All Senseair sensors are maintenance-free in normal environments thanks to the built-in self-correcting ABC algorithm. ABC stands for Automatic Baseline Correction, a Senseair self-calibration function for achieving maintenance-free gas sensors. That means that our sensors have a life expectancy of at least 15 years and do not require any further calibration when used in normal indoor air applications.
How does abc-algorithm work?
The ABC algorithm constantly keeps track of the sensor’s lowest reading over a preconfigured time interval and slowly corrects for any long-term drift detected as compared to the expected fresh air value of 400 ppm (or 0.04%vol) CO2. In normal indoor applications the carbon dioxide level drops to nearly outside air some time during a week. By sampling the values for an 8 days period and then comparing the lowest value with the meters 400 point, the meter is able to understand if it needs to adjust the zero point.
If the sensor is detecting hydrocarbons, the level of these gases is probably near 0 ppm most of the time. In all cases the ABC set point is adjustable ABC. This algorithm takes advantage of the fact that the CO2 level stabilizes in buildings when unoccupied.
What causes sensor drift?
Rough handling, transportation and aging might result in a reduction of sensor accuracy. With time, the ABC function will tune the readings back to the correct numbers.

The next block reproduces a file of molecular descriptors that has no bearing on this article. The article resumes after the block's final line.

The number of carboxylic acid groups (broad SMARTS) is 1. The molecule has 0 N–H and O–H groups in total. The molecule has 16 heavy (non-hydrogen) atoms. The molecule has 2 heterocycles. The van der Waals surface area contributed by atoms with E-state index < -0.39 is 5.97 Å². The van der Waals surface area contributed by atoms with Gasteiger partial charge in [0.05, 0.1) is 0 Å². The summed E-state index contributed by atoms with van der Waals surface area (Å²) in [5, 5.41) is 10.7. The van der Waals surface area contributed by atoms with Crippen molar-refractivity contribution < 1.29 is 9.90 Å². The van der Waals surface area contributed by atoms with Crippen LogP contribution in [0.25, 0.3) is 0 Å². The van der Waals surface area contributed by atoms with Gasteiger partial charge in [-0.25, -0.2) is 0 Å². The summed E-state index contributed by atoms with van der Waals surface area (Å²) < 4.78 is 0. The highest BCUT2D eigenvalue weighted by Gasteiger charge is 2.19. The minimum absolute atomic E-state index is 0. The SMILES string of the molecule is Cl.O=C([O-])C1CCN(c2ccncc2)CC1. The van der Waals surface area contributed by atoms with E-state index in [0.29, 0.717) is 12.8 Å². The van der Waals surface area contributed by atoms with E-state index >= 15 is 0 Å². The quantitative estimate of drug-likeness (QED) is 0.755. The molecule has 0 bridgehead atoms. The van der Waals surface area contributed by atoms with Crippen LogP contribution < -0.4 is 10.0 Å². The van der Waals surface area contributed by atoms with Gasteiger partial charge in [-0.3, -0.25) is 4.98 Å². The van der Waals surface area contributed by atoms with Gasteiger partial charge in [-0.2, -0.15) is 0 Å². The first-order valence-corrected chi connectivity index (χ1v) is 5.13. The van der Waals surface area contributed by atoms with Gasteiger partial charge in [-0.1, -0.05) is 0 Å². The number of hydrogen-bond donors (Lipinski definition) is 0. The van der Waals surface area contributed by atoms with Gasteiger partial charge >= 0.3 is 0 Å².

What if a room is occupied 24 hours per day?
If a space is constantly occupied and there are no periods when outside levels drop to background levels, then the ABC algorithm will not work. This is the case for greenhouses or in closed confined spaces where CO2 levels may be elevated at all times. For these applications the ABC function can be turned off. Without ABC operating the sensor should be calibrated every two to three years.
What If outside/background levels are higher or lower than 400 ppm?
Sometimes the lowest level may be higher or lower than the 400 ppm assumed by the self-calibration algorithm. CO2 based ventilation control is based on measuring the difference between inside and outside concentrations. It really does not matter if the lowest level of the concentration is 450 ppm. Just knowing the difference between the baseline period and the occupied period is enough to provide adequate ventilation control. This algorithm has the same effect as placing a sensor outside to constantly measure the difference between inside and outside CO2 concentrations.
How long will the sensor maintain calibration?
The sensor will maintain calibration as long as it sees a background level of CO2 on a periodic basis. The electronics and components in the sensor are rated for a minimum 15-year life. The sensor should maintain calibration over its working life.
ABC period example
A typical carbon dioxide variation in a building is shown below. CO2 variations, that originate from a varying presence of people in a building. The ABC periods, 8 days by default, are indicated. By the end of each period the sensor is renormalized automatically so that the lowest ppm values are approaching the specified background level.
Important factor when you compare sensors
You will find sensors that might cost half of our price, but make sure to distribute the cost of lifespan and maintenance in the equation.